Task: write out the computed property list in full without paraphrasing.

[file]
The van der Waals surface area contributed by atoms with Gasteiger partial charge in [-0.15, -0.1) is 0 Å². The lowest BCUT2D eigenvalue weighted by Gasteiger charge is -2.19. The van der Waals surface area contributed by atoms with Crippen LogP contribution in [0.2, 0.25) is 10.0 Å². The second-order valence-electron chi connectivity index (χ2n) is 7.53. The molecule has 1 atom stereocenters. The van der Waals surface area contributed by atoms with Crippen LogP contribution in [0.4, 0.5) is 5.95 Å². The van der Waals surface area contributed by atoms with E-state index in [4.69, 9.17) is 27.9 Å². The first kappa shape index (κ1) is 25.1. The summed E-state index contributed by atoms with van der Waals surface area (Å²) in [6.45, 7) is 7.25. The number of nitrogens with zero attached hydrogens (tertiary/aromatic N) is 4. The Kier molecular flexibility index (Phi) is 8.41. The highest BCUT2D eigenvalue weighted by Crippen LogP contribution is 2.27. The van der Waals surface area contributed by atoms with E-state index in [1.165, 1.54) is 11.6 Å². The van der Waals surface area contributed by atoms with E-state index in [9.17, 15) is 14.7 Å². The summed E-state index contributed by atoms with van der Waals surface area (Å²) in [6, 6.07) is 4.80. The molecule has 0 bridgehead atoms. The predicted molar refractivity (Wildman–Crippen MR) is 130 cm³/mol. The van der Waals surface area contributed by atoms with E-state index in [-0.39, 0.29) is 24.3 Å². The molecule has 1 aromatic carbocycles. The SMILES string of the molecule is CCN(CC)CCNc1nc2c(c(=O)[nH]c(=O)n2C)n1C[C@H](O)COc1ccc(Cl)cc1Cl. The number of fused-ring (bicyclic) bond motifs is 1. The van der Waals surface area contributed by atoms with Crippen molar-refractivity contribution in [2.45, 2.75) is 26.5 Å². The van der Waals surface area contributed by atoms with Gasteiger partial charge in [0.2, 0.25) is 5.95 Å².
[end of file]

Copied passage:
The van der Waals surface area contributed by atoms with Gasteiger partial charge in [-0.15, -0.1) is 0 Å². The lowest BCUT2D eigenvalue weighted by Gasteiger charge is -2.19. The van der Waals surface area contributed by atoms with Crippen LogP contribution in [0.2, 0.25) is 10.0 Å². The second-order valence-electron chi connectivity index (χ2n) is 7.53. The molecule has 1 atom stereocenters. The van der Waals surface area contributed by atoms with Crippen LogP contribution in [0.4, 0.5) is 5.95 Å². The van der Waals surface area contributed by atoms with E-state index in [4.69, 9.17) is 27.9 Å². The first kappa shape index (κ1) is 25.1. The summed E-state index contributed by atoms with van der Waals surface area (Å²) in [6.45, 7) is 7.25. The number of nitrogens with zero attached hydrogens (tertiary/aromatic N) is 4. The Kier molecular flexibility index (Phi) is 8.41. The highest BCUT2D eigenvalue weighted by Crippen LogP contribution is 2.27. The van der Waals surface area contributed by atoms with E-state index in [1.165, 1.54) is 11.6 Å². The van der Waals surface area contributed by atoms with E-state index in [9.17, 15) is 14.7 Å². The summed E-state index contributed by atoms with van der Waals surface area (Å²) in [6, 6.07) is 4.80. The molecule has 0 bridgehead atoms. The predicted molar refractivity (Wildman–Crippen MR) is 130 cm³/mol. The van der Waals surface area contributed by atoms with E-state index in [-0.39, 0.29) is 24.3 Å². The molecule has 1 aromatic carbocycles. The SMILES string of the molecule is CCN(CC)CCNc1nc2c(c(=O)[nH]c(=O)n2C)n1C[C@H](O)COc1ccc(Cl)cc1Cl. The number of fused-ring (bicyclic) bond motifs is 1. The van der Waals surface area contributed by atoms with Crippen molar-refractivity contribution in [2.45, 2.75) is 26.5 Å². The van der Waals surface area contributed by atoms with Gasteiger partial charge in [0.2, 0.25) is 5.95 Å².